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Logo of nihpaAbout Author manuscriptsSubmit a manuscriptHHS Public Access; Author Manuscript; Accepted for publication in peer reviewed journal;
Transplant Proc. Author manuscript; available in PMC 2010 November 10.
Published in final edited form as:
PMCID: PMC2977940

Tacrolimus Nephrotoxicity After Renal Transplantation

This study describes the clinical profile of tacrolimus (Tac) nephrotoxicity after renal transplantation. Tac was given initially as a 0.075 to 0.1 mg/kg/day IV continuous infusion and then orally at 0.15 mg/kg twice daily. Patients were selected based on a rising serum creatinine, normal ultrasound, and absence of rejection on biopsy, leading to a reduction in Tac dosage and fall in creatinine. Twenty-two (17%) cases of nephrotoxicity were identified among 128 kidney transplant biopsies. This compares with a 20.5% incidence reported by the Japanese FK506 study group.1 The onset of nephrotoxicity occurred 1 to 156 weeks postoperatively. The mean baseline creatinine was 2.4 ± 1.9 mg/dL (range 1.0 to 9.9) and rose 40.6% ± 14.2% (range 11 to 66) during episodes of nephrotoxicity. Mean peak plasma (n = 10) and whole blood (n = 12) Tac levels during the toxic episodes were, respectively, 2.7 ± 0.8 ng/mL (range 1.1 to 3.5) and 31.6 ± 10.6 ng/mL (range 14.5 to 50.5). The drug levels were considered to be beyond the therapeutic range in 18 of 22 (82%) patients. The highest Tae level preceeded the rise in creatinine in 20 cases by 1.6 ± 1.8 days. A mean reduction in Tac dosage of 41% ± 21% (range 11 to 89) led to a 86% ± 18% (range 45 to 100) fall in serum creatinine in 1 to 14 days. Serum potassium higher than 5.0 mEq/L was recorded in 9 of 22 (41%) cases. More than three elevations in blood glucose greater than 140 mg/dL were recorded in 4 of 11 (36%) non-diabetic patients. Hand tremors were seen in two (9%) cases and elevated diastolic blood pressure higher than 90 mm Hg in seven (32%) patients.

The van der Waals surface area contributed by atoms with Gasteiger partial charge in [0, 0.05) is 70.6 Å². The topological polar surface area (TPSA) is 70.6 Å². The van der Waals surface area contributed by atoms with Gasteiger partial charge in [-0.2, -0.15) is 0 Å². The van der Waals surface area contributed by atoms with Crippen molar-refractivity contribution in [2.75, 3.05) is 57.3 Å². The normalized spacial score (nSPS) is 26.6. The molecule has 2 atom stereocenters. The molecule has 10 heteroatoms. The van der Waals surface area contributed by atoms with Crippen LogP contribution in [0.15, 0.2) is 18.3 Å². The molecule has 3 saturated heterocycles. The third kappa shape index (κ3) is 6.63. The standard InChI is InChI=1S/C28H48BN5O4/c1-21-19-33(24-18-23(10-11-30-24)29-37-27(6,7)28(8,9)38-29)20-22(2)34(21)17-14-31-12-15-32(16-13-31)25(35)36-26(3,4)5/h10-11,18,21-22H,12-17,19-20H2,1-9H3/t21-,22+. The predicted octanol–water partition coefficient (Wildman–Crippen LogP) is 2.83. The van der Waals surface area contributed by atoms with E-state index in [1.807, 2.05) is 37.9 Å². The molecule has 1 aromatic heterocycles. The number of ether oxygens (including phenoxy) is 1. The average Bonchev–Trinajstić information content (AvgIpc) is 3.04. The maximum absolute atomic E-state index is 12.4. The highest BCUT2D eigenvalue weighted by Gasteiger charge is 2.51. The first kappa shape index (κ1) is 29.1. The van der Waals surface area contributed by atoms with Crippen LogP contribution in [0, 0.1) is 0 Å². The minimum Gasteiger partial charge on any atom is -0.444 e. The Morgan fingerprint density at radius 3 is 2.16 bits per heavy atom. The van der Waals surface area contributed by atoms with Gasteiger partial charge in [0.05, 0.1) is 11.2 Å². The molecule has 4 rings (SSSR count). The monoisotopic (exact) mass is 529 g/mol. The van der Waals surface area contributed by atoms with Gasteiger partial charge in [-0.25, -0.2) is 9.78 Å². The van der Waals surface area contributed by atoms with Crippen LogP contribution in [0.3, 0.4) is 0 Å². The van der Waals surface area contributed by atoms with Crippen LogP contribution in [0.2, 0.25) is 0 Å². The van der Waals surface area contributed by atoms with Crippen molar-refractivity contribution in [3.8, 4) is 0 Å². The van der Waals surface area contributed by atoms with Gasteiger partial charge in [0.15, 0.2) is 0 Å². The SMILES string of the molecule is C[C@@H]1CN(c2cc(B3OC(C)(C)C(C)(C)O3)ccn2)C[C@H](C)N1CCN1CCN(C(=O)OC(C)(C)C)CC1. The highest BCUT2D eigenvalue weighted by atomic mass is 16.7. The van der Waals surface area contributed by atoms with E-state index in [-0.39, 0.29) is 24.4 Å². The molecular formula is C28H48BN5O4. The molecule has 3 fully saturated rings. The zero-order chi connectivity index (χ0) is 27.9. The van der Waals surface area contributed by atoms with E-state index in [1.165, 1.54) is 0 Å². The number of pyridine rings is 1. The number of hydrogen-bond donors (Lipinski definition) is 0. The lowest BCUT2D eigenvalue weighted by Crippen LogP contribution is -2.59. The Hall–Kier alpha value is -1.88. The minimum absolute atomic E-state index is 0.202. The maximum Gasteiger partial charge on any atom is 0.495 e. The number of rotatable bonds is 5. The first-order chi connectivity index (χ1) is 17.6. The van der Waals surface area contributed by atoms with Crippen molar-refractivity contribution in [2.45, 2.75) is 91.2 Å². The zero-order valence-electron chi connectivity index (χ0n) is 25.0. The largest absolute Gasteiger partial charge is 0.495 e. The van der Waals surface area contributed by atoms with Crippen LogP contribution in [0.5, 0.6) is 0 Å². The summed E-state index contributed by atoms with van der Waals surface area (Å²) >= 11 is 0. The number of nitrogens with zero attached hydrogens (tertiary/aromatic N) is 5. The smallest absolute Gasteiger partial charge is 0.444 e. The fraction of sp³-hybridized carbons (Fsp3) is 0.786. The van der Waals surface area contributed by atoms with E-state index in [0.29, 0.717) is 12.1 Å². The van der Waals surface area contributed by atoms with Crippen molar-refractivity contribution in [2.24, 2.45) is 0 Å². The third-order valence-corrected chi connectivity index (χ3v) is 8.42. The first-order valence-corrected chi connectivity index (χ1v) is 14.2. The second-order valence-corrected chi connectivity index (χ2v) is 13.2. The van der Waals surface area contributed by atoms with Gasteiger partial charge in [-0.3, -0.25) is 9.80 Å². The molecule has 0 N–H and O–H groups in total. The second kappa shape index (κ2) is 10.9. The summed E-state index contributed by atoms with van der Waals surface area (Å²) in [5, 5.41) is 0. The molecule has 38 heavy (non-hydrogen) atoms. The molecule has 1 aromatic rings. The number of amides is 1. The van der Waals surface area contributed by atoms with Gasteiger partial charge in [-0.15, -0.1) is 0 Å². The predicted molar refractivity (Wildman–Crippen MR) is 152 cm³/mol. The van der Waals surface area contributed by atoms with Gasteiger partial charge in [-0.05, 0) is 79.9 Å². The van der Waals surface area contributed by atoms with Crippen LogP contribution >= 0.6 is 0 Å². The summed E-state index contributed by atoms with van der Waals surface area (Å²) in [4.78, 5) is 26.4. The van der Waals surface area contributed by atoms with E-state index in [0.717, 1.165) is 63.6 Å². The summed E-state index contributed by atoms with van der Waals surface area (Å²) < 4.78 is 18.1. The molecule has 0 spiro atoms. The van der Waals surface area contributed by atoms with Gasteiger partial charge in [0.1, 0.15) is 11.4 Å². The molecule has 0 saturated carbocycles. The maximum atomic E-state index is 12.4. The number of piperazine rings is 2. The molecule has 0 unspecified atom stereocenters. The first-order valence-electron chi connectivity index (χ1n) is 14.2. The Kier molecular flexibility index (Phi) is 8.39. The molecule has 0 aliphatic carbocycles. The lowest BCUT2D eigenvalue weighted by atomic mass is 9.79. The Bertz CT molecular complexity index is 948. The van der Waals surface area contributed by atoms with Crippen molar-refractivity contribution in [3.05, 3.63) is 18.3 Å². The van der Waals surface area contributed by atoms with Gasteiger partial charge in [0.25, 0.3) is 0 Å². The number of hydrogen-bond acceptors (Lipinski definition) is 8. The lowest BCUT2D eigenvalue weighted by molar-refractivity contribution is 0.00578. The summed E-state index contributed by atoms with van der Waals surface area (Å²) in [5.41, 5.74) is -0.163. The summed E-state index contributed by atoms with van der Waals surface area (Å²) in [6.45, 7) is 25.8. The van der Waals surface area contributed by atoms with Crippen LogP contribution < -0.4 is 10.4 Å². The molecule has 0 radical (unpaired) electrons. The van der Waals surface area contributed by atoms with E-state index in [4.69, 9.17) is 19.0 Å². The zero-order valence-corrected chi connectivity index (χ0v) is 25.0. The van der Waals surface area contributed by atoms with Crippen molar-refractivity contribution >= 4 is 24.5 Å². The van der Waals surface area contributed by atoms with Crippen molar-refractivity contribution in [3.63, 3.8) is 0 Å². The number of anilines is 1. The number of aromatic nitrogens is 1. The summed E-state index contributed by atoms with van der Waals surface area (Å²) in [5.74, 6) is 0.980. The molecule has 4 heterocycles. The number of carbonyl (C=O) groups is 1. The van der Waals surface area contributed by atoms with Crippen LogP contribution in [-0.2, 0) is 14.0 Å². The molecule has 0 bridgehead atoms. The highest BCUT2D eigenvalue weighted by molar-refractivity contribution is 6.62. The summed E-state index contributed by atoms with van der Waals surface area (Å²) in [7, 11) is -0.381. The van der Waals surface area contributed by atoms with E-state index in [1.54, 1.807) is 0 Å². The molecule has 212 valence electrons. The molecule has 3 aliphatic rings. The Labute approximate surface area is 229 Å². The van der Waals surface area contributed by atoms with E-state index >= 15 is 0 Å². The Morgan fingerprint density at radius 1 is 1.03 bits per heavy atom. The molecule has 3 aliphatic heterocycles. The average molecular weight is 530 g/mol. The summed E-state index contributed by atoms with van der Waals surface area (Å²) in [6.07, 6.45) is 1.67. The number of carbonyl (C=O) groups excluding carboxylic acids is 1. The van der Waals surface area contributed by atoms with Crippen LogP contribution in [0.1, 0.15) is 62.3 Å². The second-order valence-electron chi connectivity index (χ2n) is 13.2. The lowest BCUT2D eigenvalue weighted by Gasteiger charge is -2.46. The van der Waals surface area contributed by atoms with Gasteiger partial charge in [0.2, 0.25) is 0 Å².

1. Ochiai T, Ishibashi M, Fukao K, et al. Transplant Proc. 1995;27:50. [PubMed]